No appreciable signal for Tyr1158/Tyr1162/Tyr1163 autophosphorylation of IR was seen in IM9 cells treated with insulin alone (Fig. 3), in parallel with our findings revealing the ineffectiveness of insulin in inducing Tyr972-phosphorylation of the above receptor (Fig. 2B). While the treatment of cells with BMOV for 18 h before insulin exposure increased this autophosphorylation dramatically in a dose-dependent manner (Fig. 3), quite comparable with the effect of above vanadate on Tyr972-phosphorylation of IRβ under a similar experimental condition (Fig. 2B).

Effect of inhibition of IRK on the insulin- and BMOV-mediated NPEY972-phosphorylation of IRβ in 3T3-L1 cells

In order to assess whether BMOV-induced NPEY972-phosphorylation is mediated through a direct interaction of the above compound with IR, we have conducted a short experiment using AGL-2263, a commercially available cell-permeable benzoxazolone-containing bioisostere of tyrphostin AG 538 that acts as an inhibitor of IR (Blum et al. 2003). Accordingly, exposure of 3T3-L1 cells to 5 μM of this agent caused a 22% decrease in insulin-induced NPEY972-phosphorylation, in keeping with insulin binding of IR as the prerequisite factor for the activation of the above motif (Fig. 4). However, we could not find much more depletion of this particular phosphorylation by further increasing the dose of AGL-2263 up to 50 μM (data not shown), indicating a saturation in inhibition. In an earlier study, the IC50 values of three tyrphostins for IR-phosphorylation inhibition were reported to be varied between 42 and 57 μM in insulin-stimulated intact WT2 cells (Párrizas et al. 1997). However, the above estimation was based on the measurement of phosphorylation of total tyrosines of IR without reflecting the status of inhibition of Tyr972-phosphorylation individually. Accordingly, as we did not quantitate the gross tyr-phosphorylation of IR separately in this study, no definite conclusion can be made on the extent of inhibition of IR per se by AGL-2263. Moreover, in order to ensure maximal effectiveness of AGL-2263 in our experiment, the dose of this tyrphostin was kept over ten times higher than the reported IC50 value of this compound for partially purified IRK (0.4 μM; Blum et al. 2003). Besides, it has been found that while causing around 40% depletion in the IGF-I-induced gross tyr-phosphorylation of IGF-IR, both 10 and 50 μM doses of AGL-2263 decreased the tyr-phosphorylation of IRS-1 over 80% in NIH-3T3 cells (Blum et al. 2003). This might be considered as indirect evidence about the potent effectiveness of above tyrphostin in inhibiting NPEY motif, since Tyr972-phosphorylation plays a vital role in binding of IR to IRS-1 (Berhanu et al. 1997), which in turn triggers phosphorylation of the latter protein. Taken together, it can be opined that although a comparatively lower degree of inhibition of Tyr972-phosphorylation was shown by AGL-2263 in our study, it might be potent enough to inhibit further downstream insulin signaling. However, future elaborative studies are needed to fully understand the mode of action of tyrphostin on Tyr972- and other vital site-specific tyr-phosphorylations of IR.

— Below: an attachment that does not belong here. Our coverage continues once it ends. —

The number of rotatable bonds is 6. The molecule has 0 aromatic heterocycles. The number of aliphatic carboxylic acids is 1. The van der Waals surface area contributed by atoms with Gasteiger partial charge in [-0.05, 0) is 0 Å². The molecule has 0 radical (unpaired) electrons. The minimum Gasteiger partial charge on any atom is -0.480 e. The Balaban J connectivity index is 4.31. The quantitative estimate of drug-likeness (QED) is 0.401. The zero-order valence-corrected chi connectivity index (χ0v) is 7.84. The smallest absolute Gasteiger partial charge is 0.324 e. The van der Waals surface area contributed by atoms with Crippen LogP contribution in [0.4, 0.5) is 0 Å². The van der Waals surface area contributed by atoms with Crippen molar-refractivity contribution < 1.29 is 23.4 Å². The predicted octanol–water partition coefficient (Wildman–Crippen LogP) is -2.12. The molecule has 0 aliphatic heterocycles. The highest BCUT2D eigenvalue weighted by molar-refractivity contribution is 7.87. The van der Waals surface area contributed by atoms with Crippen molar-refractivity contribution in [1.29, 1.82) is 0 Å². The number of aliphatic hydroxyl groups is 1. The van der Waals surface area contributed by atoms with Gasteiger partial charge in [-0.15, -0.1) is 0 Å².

In contrast, a 5 μM dose of AGL-2263 did not produce any negative impact on Tyr972-phosphorylation in cells receiving both BMOV and insulin. This does imply that BMOV can exert its insulinomimetic effect consistently despite the imposition of a functional barrier on IR. Accordingly, our results suggest that an induction in Tyr972-phosphorylation by BMOV does not involve IR directly and mediates through a mechanism which is quite different from that by which insulin promotes this particular phosphorylation.

Identification of PTP 1B-related proteins in IM9 cells and their inhibition by BMOV